Betsy asks on The Twitters:
A while back I did an article on simmering vs. boiling which covered the basics of the differences between two states of water which, according to high school physics, really should be the same thing. After all, the boiling point of water is 100°C, so how is there something called simmering and something called boiling that both happen at this 100°C. So I gave part of the explanation in the other article, but it wasn’t complete enough. So, first read that old article, then let’s learn some more, shall we?
Water is a social molecule, enjoying time with just about anything it comes across (short of oil and its ilk). This gives water the nickname “the universal solvent”, and is why water causes so much damage to everything it goes past: it will envelop other molecules, carrying them away from their sources. It’ll act as an enabler for acids, which don’t really do much dry but are very active when wet. Water will carry oxygen to fish that need to breathe it or to iron which it will rust away.
Aside from liking other molecules, water also really likes water. It’ll stick together given the opportunity, even while it’s folding other molecules in-between its own. When you heat water in order to boil it, you are trying to get those molecules to break away from each other and fly off into the atmosphere, and that takes a lot of energy.
To take 1g of water from 0°C to 100°C takes 100 calories of heat. To get that same gram of water, already at 100°C (the boiling point) to actually boil, it takes an additional 539 calories of heat. So it’s almost five and a half times the amount of energy to get it to boil than it was just to raise the water to the boiling point.
As we discussed in the earlier article, when you heat something on the stove, the heat is not distributed evenly. Parts near the element or the flame are going to heat up sooner than the rest of the liquid above it, and flame especially can be uneven because there are several individual points of contact rather than something distributed along a larger surface. Of course the pot itself will help to distribute the heat, but even with the best pots, you are going to concentrate all of that heat on the bottom.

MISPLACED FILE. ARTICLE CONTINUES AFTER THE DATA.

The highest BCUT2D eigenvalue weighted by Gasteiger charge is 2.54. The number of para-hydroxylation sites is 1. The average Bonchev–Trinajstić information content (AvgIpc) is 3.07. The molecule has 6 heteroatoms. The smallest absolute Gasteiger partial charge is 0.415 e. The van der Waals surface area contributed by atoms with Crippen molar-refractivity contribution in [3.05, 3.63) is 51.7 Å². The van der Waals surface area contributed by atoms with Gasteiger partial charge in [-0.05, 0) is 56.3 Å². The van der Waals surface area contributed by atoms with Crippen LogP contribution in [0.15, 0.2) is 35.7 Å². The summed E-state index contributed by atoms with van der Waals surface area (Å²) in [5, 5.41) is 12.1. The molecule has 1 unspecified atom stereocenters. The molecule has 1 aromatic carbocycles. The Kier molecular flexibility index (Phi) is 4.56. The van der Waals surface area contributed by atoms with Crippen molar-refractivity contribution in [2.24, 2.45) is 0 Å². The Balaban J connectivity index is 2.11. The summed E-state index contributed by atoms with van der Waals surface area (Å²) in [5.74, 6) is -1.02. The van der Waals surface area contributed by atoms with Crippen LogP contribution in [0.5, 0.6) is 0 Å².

While the bottom of the pot is warmer, the water near the bottom will absorb more heat more quickly than the rest of the pot. So the water near the bottom will get the extra heat necessary to change its phase from water to steam sooner than the rest of the pot. While there is an imbalance, you have simmering.
You can balance the simmering relatively easy by getting it to the point of simmering and only putting in roughly as much heat into the system as you are losing from evaporation. There’s no math involved here, of course, you just turn down the burner until the bubbling seems steady. And because you have that really wide margin between reaching the boiling point and actually boiling, you can be quite a bit off on this balance without causing much trouble.
However, let’s say you’ve brought everything to a complete boil. This means that you have added enough heat to the pot to make all of the water have that additional 539 cal/g of energy it needs in order to boil. If you let the heat drop from there, the top is going to cool faster than everything below it, but you add head from the bottom. So eventually everything will drop below that 539 calories/g that it needed to boil, but it’ll be even cooler at the very top and mostly still right next to boiling from just below that top layer down. So when you add any heat at all to the system from the bottom, it will very quickly hit the boil again, and it won’t simmer. There’s just too much energy in the system already.
If you let the whole system cool down for a while, or even drop that 1°C below the boiling point, then you will be able to simmer again easily. Even if you don’t drop the degree, giving it time will give you that buffer that you need to be able to maintain the simmer easily.
Also! You’ve almost certainly noticed that when you’re simmering, stirring the pot will stop all bubbling, and stopping the stirring starts the bubbling back up. This is why. All that heat that was concentrated to allow bubbling gets distributed throughout the whole pot when you stir, so you don’t have that small layer of water absorbing the amount of heat it needs in order to change state. This also means that when you stir continuously while you heat the liquid, when it finally does bubble you will be very close to a full boil.
The distribution of heat when you’re stirring helps to see why a watched pot never boils. After all, it’s easy to ignore a pot that’s trying to boil on its own, but when you have to stir it, you are, by necessity, attached to it and watching it regularly. A stirred pot will eventually boil, but not until well after a pot that is completely ignored will start to bubble.